C++ naming::FAQ



Keywords: c++ naming, cpp naming, code style, code formating, coding convention.
Description: My vison of naming convention in C++ programing language.


Questions:
 Q: Do I use this naming convention?
 Q: Easy to read vs. easy to write?
 Q: Why there are different levels of naming?
 Q: Why Mpu_ or something similar is not prefix for public?
 Q: Ds_ vs. Dl_ ? GTs_ vs. GTl_? ... where l comes from local?
 Q: Why underscore?
 Q: Why prefix and not postfix?
 Q: Why are base classes and derived classes under same letter?
 Q: Why are members and functions of base classes and derived classes under same letter?
 Q: Is it possible to mix different levels of naming?
 Q: M0s_foo vs. Ms0_foo?
 Q: Why Irc_, Irsc_ exist?
 Q: Is it possible to mix with other rules?
 

 IoC: Instead of conclusion.

 Q&A:

 
 Q: Do I use this naming convention?
 A: YES!
  TOP

 Q: Easy to read vs. easy to write?
 A: We write code only "once", and read it zillion times.
    Answers to other questions are answer to this question too.
  TOP

 Q: Why there are different levels of naming?
 A: People write programs and people are lazy.
    All classes are not that important that we have to write M1sc_blah_blah.
    That's why there are simple ways of naming ( putting prefixes to be precise ) for simple cases.
  
 TOP

 Q: Why Mpu_ or something similar is not prefix for public?
 A: My goal was to make prefix as small as possible.
    If prefix would be bigger this convention would massive.
    In that case it would be useless.
    Number was the only choice.
    Even though it was not the best solution it was the only one.
    There are also other letters which are taken from first letters.
    Let's add next question on this one.
  TOP

 Q: Ds_ vs. Dl_ ? GTs_ vs. GTl_? ... where l comes from local?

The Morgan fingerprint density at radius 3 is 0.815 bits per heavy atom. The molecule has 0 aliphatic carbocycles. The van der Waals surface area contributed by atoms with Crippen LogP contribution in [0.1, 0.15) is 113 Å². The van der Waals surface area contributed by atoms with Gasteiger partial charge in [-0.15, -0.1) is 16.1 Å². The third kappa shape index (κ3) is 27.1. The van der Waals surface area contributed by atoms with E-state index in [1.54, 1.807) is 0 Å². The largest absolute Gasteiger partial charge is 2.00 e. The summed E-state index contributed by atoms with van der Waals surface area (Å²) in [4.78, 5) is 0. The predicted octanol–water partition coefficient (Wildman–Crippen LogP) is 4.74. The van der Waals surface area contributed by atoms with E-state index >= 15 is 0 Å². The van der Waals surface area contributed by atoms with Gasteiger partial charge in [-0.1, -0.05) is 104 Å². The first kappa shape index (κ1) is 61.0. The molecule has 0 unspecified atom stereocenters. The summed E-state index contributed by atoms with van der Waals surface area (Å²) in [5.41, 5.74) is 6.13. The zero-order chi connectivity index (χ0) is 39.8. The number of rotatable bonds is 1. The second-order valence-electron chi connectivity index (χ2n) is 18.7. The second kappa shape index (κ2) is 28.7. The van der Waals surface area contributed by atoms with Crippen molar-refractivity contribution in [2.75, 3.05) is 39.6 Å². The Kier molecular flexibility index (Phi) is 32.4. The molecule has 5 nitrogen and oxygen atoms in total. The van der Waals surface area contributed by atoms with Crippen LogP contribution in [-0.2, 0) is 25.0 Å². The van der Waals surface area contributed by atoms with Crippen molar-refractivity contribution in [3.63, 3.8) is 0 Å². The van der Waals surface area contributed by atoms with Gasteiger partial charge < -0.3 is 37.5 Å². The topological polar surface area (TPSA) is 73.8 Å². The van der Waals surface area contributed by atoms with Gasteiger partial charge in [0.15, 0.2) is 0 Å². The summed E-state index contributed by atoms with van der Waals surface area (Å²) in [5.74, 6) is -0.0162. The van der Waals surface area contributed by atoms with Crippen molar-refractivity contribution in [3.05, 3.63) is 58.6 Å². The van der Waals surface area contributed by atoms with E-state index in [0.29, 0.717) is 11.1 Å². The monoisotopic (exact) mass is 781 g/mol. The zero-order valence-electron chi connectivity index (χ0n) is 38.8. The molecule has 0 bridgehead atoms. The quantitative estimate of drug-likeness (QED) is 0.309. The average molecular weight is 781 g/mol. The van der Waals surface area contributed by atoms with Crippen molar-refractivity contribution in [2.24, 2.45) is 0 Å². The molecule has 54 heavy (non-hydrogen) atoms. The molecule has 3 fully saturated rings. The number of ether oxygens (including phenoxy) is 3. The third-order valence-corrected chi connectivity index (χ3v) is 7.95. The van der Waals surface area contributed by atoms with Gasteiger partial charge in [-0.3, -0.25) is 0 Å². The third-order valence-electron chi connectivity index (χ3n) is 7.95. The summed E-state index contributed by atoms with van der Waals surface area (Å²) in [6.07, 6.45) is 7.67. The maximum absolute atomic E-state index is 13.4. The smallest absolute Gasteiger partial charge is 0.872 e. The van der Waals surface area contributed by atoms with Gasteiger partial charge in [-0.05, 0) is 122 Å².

A: This motive comes from static function and static class members.
    Also letter s is easy to distinguish form 1 (one).
  TOP

 Q: Why underscore?                                                                      
 A: Underscore is replacement for space.
    Words in simple text is separated by space.
    While naming the need to put more words in names occurred.
    Following the rules like in simple text underscore is the only solution.
    If people wanted to save paper they would come out with some "better" letter.
    Reason for using blank probably has psychologically nature.
    It represents physical border between two words, which make reader to start analyzing word he read.
    There are lot of things to be said concerning this matter.
    Here are some practical examples:
     with: F_blah_foo_yes_no, Fv_Blah_Foo_Yes_Yo, Fc_Blah_Foo_Yes_Yo 
     without: FBlahFooYesNo,    fvBlahFooYesNo, FcBlahFooYesNo.
  TOP

 Q: Why prefix and not postfix??                                                   
 A: Why prefix:                                                                        
    While writing:
     In some way prefix makes us think in advance.
     Worming up for work, it represents fore-play and everything else concerning introduction.
     When we write prefix we already knew what we want and why.
     Everything else after that is easy and it easy to write real name.
     Word completion programs sort word in lexical order!
    While reading:
     It is similar as in writing,     
     except that in some way our eyes are focused on middle on the word, where the real name is.
     The truth is the physical brunt has been moved forward but 
     underscore keeps bringing it back toward the brunt of real name.
     While reading eyes are going from left to right, so that prefix is neglected and real name is read without disturbance.
     
   Why not postfix: